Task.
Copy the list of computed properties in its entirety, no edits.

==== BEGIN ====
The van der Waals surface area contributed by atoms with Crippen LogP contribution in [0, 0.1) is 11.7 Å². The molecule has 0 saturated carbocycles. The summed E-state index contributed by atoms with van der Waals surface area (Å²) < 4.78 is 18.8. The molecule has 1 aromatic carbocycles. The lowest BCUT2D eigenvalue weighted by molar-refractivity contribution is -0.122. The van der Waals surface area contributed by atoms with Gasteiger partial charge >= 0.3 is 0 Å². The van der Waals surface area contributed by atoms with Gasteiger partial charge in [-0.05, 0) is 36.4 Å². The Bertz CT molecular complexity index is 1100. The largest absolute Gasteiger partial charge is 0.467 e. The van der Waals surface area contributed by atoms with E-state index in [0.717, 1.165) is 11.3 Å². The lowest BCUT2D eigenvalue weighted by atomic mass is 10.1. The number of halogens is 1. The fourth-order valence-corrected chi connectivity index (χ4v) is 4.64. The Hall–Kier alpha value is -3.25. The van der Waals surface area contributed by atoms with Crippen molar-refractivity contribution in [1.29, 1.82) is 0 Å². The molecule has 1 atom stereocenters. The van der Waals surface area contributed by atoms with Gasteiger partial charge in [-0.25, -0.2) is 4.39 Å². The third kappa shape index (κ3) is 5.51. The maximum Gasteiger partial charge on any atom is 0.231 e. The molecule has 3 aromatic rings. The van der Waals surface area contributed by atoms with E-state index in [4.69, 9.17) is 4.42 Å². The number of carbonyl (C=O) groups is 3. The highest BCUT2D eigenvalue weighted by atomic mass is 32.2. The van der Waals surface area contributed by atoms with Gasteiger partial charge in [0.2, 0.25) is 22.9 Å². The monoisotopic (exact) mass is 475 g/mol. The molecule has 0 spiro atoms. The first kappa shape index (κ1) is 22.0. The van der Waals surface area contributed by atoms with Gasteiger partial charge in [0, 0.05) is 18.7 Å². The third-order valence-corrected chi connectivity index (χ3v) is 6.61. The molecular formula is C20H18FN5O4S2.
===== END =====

The van der Waals surface area contributed by atoms with Crippen LogP contribution in [0, 0.1) is 11.7 Å². The molecule has 0 saturated carbocycles. The summed E-state index contributed by atoms with van der Waals surface area (Å²) < 4.78 is 18.8. The molecule has 1 aromatic carbocycles. The lowest BCUT2D eigenvalue weighted by molar-refractivity contribution is -0.122. The van der Waals surface area contributed by atoms with Gasteiger partial charge >= 0.3 is 0 Å². The van der Waals surface area contributed by atoms with Gasteiger partial charge in [-0.05, 0) is 36.4 Å². The Bertz CT molecular complexity index is 1100. The largest absolute Gasteiger partial charge is 0.467 e. The van der Waals surface area contributed by atoms with E-state index in [0.717, 1.165) is 11.3 Å². The lowest BCUT2D eigenvalue weighted by atomic mass is 10.1. The number of halogens is 1. The fourth-order valence-corrected chi connectivity index (χ4v) is 4.64. The Hall–Kier alpha value is -3.25. The van der Waals surface area contributed by atoms with Crippen molar-refractivity contribution in [1.29, 1.82) is 0 Å². The molecule has 1 atom stereocenters. The van der Waals surface area contributed by atoms with Gasteiger partial charge in [-0.25, -0.2) is 4.39 Å². The third kappa shape index (κ3) is 5.51. The maximum Gasteiger partial charge on any atom is 0.231 e. The molecule has 3 aromatic rings. The van der Waals surface area contributed by atoms with E-state index in [4.69, 9.17) is 4.42 Å². The number of carbonyl (C=O) groups is 3. The highest BCUT2D eigenvalue weighted by atomic mass is 32.2. The van der Waals surface area contributed by atoms with Gasteiger partial charge in [0.2, 0.25) is 22.9 Å². The monoisotopic (exact) mass is 475 g/mol. The molecule has 0 spiro atoms. The first kappa shape index (κ1) is 22.0. The van der Waals surface area contributed by atoms with Gasteiger partial charge in [0, 0.05) is 18.7 Å². The third-order valence-corrected chi connectivity index (χ3v) is 6.61. The molecular formula is C20H18FN5O4S2.